MS. REBECCA SHEIR
From the future, we move back in time now, to the year 1940. As the nation geared up for war, not everyone who wanted to fight was allowed in. African Americans made up 10 percent of the population at the time, but comprised just 1 percent of the military, and that included only a dozen black officers. Joseph Hairston was part of a generation that would change that. As Jacob Fenston tells us, the long-time Washingtonian would see combat in two wars and become the Army's first black helicopter pilot.
MR. JACOB FENSTON
Growing up, Joseph Hairston never really experienced segregation. He grew up in a small town in Pennsylvania.
MR. JOSEPH HAIRSTON
We were too poor to go places, so I couldn't be excluded from restaurants or hotels, I never went.
But after graduating from high school, he and a white friend went to the local Army recruiter. The recruiter signed up the friend immediately, but told Hairston there was no room.
The military was completely segregated. There was a quota of blacks worldwide, and he couldn't find a vacancy. He gave me a list of 30-odd black organizations. I wrote to every one of them. They wrote back and said, "Sorry, no vacancies." The last unit I wrote to, they wrote back and said, "Sorry, no vacancies, but we think there's a vacancy at the medical detachment." The only unit not on my list. The medical detachment wrote back and said, "We have one vacancy. You can come up for an interview."
Now, the key part of that story is that if you tell me I can't do it, then that forces me to try. That's how I got in the Army.
What was racism like in World War II? How did you experience that?
Well, the top general staff were uniform in their position that blacks were not good soldiers, that they wouldn't fight, and you couldn't be depended on. In 1942 I was stationed near Little Rock, Ark. The commanding officer called the white and the black officers together on a Sunday. And after his first ranting and raving, he dismissed the white officers and the black officers remained. His statement was, "You people constitute 10 percent of the population of this nation. I'm going to see that you exercise 10 percent of the casualties." In other words, he's going to make sure we die.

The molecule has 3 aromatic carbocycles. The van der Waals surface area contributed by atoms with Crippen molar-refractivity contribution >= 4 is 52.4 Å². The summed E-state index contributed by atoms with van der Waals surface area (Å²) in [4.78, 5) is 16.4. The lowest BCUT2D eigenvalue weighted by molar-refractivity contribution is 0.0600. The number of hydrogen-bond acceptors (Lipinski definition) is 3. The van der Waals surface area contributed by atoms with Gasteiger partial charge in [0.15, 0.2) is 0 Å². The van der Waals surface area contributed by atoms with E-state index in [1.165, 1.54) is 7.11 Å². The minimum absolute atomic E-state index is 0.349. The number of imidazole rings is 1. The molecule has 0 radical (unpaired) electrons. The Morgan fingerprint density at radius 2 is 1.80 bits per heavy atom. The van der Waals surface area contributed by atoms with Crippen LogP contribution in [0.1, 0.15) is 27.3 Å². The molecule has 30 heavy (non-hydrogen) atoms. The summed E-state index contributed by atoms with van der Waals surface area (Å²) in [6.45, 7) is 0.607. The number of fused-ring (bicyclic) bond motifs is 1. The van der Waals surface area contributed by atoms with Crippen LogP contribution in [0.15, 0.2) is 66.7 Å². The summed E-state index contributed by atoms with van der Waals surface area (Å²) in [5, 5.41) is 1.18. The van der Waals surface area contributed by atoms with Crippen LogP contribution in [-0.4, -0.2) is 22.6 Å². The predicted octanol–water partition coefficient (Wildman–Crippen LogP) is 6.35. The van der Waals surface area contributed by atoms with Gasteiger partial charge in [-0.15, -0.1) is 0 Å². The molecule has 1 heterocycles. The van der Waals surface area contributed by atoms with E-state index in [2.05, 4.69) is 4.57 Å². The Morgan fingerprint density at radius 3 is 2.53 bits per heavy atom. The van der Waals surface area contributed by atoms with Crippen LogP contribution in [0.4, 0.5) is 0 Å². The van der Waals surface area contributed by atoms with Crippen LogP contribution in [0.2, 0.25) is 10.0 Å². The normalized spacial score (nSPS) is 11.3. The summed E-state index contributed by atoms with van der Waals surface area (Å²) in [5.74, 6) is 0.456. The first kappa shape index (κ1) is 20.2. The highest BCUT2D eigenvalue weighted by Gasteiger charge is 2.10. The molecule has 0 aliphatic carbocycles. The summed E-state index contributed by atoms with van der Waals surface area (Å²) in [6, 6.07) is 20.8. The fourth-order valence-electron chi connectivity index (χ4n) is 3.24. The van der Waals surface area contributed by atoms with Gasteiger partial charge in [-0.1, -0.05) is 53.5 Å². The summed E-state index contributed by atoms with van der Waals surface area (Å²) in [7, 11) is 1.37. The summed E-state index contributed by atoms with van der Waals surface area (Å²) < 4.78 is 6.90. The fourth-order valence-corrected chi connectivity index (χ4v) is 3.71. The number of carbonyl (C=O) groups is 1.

How did African Americans in the armed forces in those years, when it was segregated, react to this sort of racism that you were describing?
It varied. To begin with, the military tried not to concentrate too many blacks in any one place. We were put together for the first time at Fort Huachuca, which is on the border in Arizona. At one time we had about 30 black officers in the guard house for being -- my words -- uppity. In other words, they didn't react properly -- well, what was expected of blacks to whites.
So the guard house was like a jail?
That's a jail.
During World War II, Hairston was commissioned as an officer, and fought in Italy. He went on to serve 20 years in the Army. Then later, he got a law degree from Georgetown University, and became a senior executive at the IRS. While the military officially desegregated in 1948, many aspects of civilian life were still years behind. In 1963 Hairston was part of the security detail for Rev. Martin Luther King, Jr.'s March on Washington.
During that march I was on top of the Lincoln Memorial. If the camera had panned up, you would have seen me at the top.
That same year he was looking to buy a house in a white neighborhood in Northwest D.C. He had a friend who was in the real estate business call up the listing agent.
He didn't have a black accent, so the agent thought he was talking to a white person. And the agent told him, among other things, "But, she's not going to sell to any (censored by network). Now this is a challenge.
To put an offer on the house, he sent the white secretary from his friend's real estate office, so the owner didn't know he was the one trying to buy it.
And the owner of the house says, "I'm not going to sell to this (censored by network). The agent tells her, "If you don't sell it, you can never sell it because there's a cloud on the title." So she has to sign. That's how I'm in this house.
Over the years, he and the former owner got to know each other, and they eventually became friends. Hairston is now 91 years old. And one lesson those years have taught him, don't try to get even.
Getting even, to me, is ancient. That's not a civilized way to think. You bring yourself down in getting even with the person.
And he says there's always a better way, whether you're buying a house, launching a career or fighting for racial equality. I'm Jacob Fenston.
To see photos of Joseph Hairston and other members of the 92nd Infantry who served during World War II visit our website, metroconnection.org.
Time for a break, but when we get back, a brand new kind of diet, one that has nothing whatsoever to do with food.
MS. LAUREN TALLEY
You can just, like, run to any department store and, like, pick up an outfit, but to make something, like you really have to want to make it.
That and more in just a minute on "Metro Connection," here on WAMU 88.5.
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